fbpx

What is a carrier oil, what does it do, and why should I use it?

Carrier Oils 101

Carrier oils are fatty oils and may be referred to as vegetable oils, fixed oils, or base oils.  They are different from essential oils in how they are collected. Many of them are cold pressed from seeds or nuts, not steam distilled like essential oils. Their role in the plant is to feed the new life in the seed or nut until the plant grows They are not very aromatic, do not evaporate and will go rancid over time. 

A carrier oil such as coconut oil or grapeseed oil that can be used to dilute essential oils and “carries” the essential oil in to the body. They ensure that essential oils which are applied topically are comfortable, particularly if you are wanting to use a warm or hot oil. Contrary to what some people believe dilution with a carrier oil does not dilute the effect of the essential oil, and prevents waste due to excessive application.

Vegetable shortening, butter, margarine or petroleum derivatives (petrolatum jelly) should never be used as carrier oils. Some consumers choose to avoid olive oil as a carrier oil because of its strong aroma and thick viscosity.

We use carrier oils mainly in skin care products as they provide properties such as being emollient or soothing to the skin.  Each carrier oil offers different properties and the choice of carrier oil can depend on the therapeutic benefit you are looking for.

Below is a great guide as to which carrier oil to use for which application.

Carrier Oils 101

Three Types of Carrier Oils

Did you know carrier oils can be drying, semi-drying or non-drying? 

Non-drying Oils – these are useful for dry skin that needs oil*:

  1. Almond Oil
  2. Castor Oil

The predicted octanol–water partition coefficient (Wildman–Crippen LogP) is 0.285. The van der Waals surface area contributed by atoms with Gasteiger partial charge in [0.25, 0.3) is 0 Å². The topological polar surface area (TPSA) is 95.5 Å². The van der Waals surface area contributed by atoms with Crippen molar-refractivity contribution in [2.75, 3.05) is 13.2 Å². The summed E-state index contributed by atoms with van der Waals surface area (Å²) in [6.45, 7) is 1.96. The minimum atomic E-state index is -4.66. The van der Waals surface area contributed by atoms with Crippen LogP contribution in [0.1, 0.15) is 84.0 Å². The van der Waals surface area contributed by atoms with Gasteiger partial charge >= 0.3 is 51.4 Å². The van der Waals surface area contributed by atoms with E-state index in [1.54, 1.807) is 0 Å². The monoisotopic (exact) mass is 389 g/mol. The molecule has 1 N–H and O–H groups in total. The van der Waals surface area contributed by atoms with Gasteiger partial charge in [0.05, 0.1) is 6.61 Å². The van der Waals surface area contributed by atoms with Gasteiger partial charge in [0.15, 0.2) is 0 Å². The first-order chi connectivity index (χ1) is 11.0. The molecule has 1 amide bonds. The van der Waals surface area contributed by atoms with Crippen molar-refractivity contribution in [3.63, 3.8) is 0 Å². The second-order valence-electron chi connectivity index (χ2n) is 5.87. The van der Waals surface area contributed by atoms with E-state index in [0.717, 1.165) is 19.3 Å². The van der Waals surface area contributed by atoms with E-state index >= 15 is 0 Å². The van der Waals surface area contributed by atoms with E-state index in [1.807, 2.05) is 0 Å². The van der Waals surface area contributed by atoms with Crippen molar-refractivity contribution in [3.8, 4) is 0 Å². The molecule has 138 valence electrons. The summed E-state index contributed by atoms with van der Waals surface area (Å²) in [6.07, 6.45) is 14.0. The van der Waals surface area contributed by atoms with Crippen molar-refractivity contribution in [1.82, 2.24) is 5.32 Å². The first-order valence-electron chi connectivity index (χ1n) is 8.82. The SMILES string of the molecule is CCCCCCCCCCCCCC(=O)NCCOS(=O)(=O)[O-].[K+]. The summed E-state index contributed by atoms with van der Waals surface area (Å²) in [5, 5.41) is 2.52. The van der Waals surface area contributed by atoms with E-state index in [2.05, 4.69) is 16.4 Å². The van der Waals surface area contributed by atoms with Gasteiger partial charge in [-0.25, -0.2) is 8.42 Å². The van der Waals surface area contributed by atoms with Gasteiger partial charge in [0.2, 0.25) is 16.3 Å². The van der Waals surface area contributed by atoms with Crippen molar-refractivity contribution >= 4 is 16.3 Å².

3. Cocoa butter   
  4. Olive Oil   
  5. Palm Oil
  6. Peanut Oil

*Dry skin that needs water needs to be hydrated with hydrosol spray.

Semi-drying Oils – these are more suitable for normal to oily skins:

  1. Sesame Oil
  2. Sunflower Oil

Drying Oils – these are more suitable for oily skins but are best used when mixed with other oils:  

  1. Linseed Oil 
  2. Hempseed Oil

Other Examples of Carrier Oils Include:

  1. Apricot Kernel
  2. Argan
  3. Avocado
  4. Borage
  5. Camellia
  6. Castor
  7. Coconut
  8. Evening Primrose
  9. Flax
  10. Grape seed
  11. Hazelnut
  12. Hemp
  13. Jojoba
  14. Kukui
  15. Macadamia nut
  16. Olive
  17. Peanut
  18. Pecan
  19. Pistachio
  20. Sesame
  21. Sunflower
  22. Sweet Almond
  23. Walnut
  24. Wheat germ

How Do I Buy Carrier Oils?

There are a few things to consider when buying carrier oils:

1.  Cold-pressed – Make sure the oils you are buying are cold-pressed and not heated.  Oils that have been heated lose their therapeutic benefit.

2.  Eating and skin care – Make sure the label says that it is for eating and skin care.

3.  Don’t buy Mineral oil.  Mineral oil is NOT a natural product and should not be used with essential oils.  It may even prevent the essential oils from being absorbed into the skin.

Young Living’s V6 Vegetable Oil

Young Living’s V-6 Vegetable Oil Complex is an excellent carrier oil for all applications. V-6 Enhanced Vegetable Oil Complex is used to dilute certain essential oils and can be mixed to create custom blends, formulas, and massage oils.

This oil complex nourishes the skin, has a long shelf life, doesn’t clog pores, and will not stain clothes.

Layering Oils

Some essential oils complement others. If at all possible, be sure to obtain an essential oil guide that will help you understand which oil complements which oil. For example, after a regular workout, rubbing a drop of lavender oil with some coconut oil on your legs and then following it up with PanAway essential oil blend is soothing and calming. The two oils complement each other very nicely.

Love it? Share it!

Share on facebook
Share on twitter
Share on pinterest
Share on google
Share on linkedin
Share on email
Share on print
Kims_Top_5

Laugh and learn as Kim & Jeremy bring you their weekly Facebook live – every Monday night.